I have long loved this song about lost loves and of paths not taken. I must admit that it almost brings me to tears every time I hear it because it strikes so close to home. This beautifully sad story is one most everyone can relate to and find tucked away in the most protected part of our hearts. Will there ever be a love as strong or as ultimately painful as our "first love"? I've always believed that one way you can tell real friends from mere acquaintances is that the second you see them, it's like your conversation picks up almost right where it left off, even though there may have been decades in between. It just feels natural and comfortable, like coming home.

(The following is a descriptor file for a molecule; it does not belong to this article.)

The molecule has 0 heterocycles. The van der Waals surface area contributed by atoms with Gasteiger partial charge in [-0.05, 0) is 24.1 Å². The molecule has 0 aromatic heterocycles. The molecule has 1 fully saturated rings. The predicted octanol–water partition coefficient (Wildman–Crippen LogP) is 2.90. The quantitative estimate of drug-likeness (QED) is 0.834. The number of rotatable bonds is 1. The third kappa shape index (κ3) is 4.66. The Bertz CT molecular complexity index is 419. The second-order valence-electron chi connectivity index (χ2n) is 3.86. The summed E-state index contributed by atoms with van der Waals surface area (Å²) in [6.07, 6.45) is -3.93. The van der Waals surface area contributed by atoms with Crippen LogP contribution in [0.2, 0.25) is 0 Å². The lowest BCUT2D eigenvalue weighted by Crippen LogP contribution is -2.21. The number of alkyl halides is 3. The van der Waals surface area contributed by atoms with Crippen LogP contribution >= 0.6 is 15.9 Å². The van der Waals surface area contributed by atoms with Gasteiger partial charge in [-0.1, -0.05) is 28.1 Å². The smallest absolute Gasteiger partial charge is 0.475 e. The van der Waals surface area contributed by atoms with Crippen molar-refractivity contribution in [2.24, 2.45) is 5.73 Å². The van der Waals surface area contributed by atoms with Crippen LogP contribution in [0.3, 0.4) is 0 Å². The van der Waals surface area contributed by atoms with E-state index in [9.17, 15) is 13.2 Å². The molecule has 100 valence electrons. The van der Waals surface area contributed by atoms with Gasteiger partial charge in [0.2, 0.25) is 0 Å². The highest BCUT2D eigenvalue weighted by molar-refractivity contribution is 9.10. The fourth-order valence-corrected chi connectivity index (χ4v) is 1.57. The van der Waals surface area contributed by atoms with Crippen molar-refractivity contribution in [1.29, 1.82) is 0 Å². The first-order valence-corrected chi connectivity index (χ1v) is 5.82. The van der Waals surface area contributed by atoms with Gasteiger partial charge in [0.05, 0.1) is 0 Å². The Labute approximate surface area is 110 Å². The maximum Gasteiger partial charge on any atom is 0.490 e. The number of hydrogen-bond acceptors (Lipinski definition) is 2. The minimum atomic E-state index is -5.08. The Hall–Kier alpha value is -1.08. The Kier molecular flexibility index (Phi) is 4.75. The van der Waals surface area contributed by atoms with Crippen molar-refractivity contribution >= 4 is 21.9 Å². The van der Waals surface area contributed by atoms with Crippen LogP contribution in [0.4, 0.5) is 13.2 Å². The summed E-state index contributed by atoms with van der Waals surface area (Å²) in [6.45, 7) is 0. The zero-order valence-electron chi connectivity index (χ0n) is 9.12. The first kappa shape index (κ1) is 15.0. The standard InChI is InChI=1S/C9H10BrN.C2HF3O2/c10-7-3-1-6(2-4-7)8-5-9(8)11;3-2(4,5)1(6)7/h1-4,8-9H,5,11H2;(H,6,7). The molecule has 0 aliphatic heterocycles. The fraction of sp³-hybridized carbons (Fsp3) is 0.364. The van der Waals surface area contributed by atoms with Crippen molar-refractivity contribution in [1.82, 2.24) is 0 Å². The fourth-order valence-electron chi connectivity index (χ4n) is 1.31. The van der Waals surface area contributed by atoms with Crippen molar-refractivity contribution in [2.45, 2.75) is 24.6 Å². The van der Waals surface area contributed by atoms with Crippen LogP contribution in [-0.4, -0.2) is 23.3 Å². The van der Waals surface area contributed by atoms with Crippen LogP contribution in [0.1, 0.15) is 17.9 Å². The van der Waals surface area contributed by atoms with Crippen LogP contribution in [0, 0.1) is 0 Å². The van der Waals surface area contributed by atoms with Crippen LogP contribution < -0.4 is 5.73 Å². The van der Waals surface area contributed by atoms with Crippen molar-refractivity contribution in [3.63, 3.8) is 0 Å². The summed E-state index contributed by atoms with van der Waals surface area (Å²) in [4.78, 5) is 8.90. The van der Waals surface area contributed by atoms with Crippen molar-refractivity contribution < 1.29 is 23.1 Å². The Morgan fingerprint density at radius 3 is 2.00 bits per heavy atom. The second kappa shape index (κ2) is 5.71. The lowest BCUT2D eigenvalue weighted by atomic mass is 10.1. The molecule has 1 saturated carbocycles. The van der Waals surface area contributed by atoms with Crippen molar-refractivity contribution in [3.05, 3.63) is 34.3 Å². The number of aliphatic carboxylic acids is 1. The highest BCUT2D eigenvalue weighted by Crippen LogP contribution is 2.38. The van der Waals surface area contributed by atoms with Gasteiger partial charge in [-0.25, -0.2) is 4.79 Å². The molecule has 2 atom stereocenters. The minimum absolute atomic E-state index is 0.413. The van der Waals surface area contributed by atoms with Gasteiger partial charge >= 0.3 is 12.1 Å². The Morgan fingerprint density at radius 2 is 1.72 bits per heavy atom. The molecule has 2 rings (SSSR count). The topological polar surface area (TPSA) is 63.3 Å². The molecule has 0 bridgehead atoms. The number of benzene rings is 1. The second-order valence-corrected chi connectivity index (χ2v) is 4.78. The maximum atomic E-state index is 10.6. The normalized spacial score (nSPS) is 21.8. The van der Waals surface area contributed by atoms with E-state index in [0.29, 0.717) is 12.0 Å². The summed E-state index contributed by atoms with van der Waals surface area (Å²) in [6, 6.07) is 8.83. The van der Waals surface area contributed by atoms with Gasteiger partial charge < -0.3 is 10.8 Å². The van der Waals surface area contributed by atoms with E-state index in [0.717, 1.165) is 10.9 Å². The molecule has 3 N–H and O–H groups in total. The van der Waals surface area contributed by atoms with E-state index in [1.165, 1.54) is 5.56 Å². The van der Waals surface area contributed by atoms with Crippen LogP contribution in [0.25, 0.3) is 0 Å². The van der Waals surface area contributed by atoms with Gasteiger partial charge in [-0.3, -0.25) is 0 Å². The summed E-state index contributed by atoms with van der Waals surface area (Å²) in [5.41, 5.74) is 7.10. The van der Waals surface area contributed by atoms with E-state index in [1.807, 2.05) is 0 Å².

That indeed seems to be the case with these two former lovers, meeting by chance at a convenience store. They talk naturally and comfortably for hours. Then, as the last verse describes him suddenly being "back at school", feeling "that old familiar pain", and the snow turning "into rain" suggests, there is unfinished business there. For me, the symbolism of the snow turning into rain cannot be happy. I am a skier and I know what rain does to snow. For me, the singer is sad and clearly longing for his "old lover". But the lines that I don't see considered often are in the chorus. Following the toasts to "innocence" and to "now" are the lines that, for me at least, resonate with the longing felt by most everybody who ever loved, and lost, their "First Love": "And tried to reach beyond the emptiness /But neither one knew how," seem to describe both of them longing to reach out and perhaps reconnect, but neither being quite able to. Neither of them could find their way through "the emptiness" that they obviously sensed still lay between them. This is true for him because of the way he felt as he "watched her drive away" and his sadness watching the snow turning into rain. And probably true for her as well because she is stuck in a loveless marriage. He isn't married at the time (not until 1982) and her marriage seems on a downward spiral.